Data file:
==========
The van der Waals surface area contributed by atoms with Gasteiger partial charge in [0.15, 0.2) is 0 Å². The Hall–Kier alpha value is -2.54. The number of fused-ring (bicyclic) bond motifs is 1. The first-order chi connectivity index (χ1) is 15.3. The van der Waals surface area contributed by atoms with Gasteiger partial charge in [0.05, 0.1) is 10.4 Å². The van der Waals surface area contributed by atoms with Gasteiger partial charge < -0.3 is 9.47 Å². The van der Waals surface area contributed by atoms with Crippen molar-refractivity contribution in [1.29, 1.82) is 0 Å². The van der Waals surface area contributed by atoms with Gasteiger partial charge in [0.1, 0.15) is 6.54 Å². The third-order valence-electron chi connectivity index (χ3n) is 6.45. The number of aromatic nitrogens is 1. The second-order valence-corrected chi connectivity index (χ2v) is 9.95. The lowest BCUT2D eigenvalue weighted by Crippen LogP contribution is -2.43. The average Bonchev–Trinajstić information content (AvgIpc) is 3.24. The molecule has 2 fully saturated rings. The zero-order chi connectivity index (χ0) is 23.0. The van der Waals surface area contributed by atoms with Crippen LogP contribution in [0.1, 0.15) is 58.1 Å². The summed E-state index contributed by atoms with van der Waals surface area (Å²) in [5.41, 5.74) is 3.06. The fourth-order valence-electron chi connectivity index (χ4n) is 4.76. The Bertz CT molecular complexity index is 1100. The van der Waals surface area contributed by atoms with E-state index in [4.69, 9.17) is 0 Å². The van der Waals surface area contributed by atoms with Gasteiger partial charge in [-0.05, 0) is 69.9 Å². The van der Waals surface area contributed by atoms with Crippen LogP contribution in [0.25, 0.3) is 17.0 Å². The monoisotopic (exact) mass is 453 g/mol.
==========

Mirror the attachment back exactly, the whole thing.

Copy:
The van der Waals surface area contributed by atoms with Gasteiger partial charge in [0.15, 0.2) is 0 Å². The Hall–Kier alpha value is -2.54. The number of fused-ring (bicyclic) bond motifs is 1. The first-order chi connectivity index (χ1) is 15.3. The van der Waals surface area contributed by atoms with Gasteiger partial charge in [0.05, 0.1) is 10.4 Å². The van der Waals surface area contributed by atoms with Gasteiger partial charge < -0.3 is 9.47 Å². The van der Waals surface area contributed by atoms with Crippen molar-refractivity contribution in [1.29, 1.82) is 0 Å². The van der Waals surface area contributed by atoms with Gasteiger partial charge in [0.1, 0.15) is 6.54 Å². The third-order valence-electron chi connectivity index (χ3n) is 6.45. The number of aromatic nitrogens is 1. The second-order valence-corrected chi connectivity index (χ2v) is 9.95. The lowest BCUT2D eigenvalue weighted by Crippen LogP contribution is -2.43. The average Bonchev–Trinajstić information content (AvgIpc) is 3.24. The molecule has 2 fully saturated rings. The zero-order chi connectivity index (χ0) is 23.0. The van der Waals surface area contributed by atoms with Crippen LogP contribution in [0.1, 0.15) is 58.1 Å². The summed E-state index contributed by atoms with van der Waals surface area (Å²) in [5.41, 5.74) is 3.06. The fourth-order valence-electron chi connectivity index (χ4n) is 4.76. The Bertz CT molecular complexity index is 1100. The van der Waals surface area contributed by atoms with E-state index in [4.69, 9.17) is 0 Å². The van der Waals surface area contributed by atoms with Gasteiger partial charge in [-0.05, 0) is 69.9 Å². The van der Waals surface area contributed by atoms with Crippen LogP contribution in [0.25, 0.3) is 17.0 Å². The monoisotopic (exact) mass is 453 g/mol.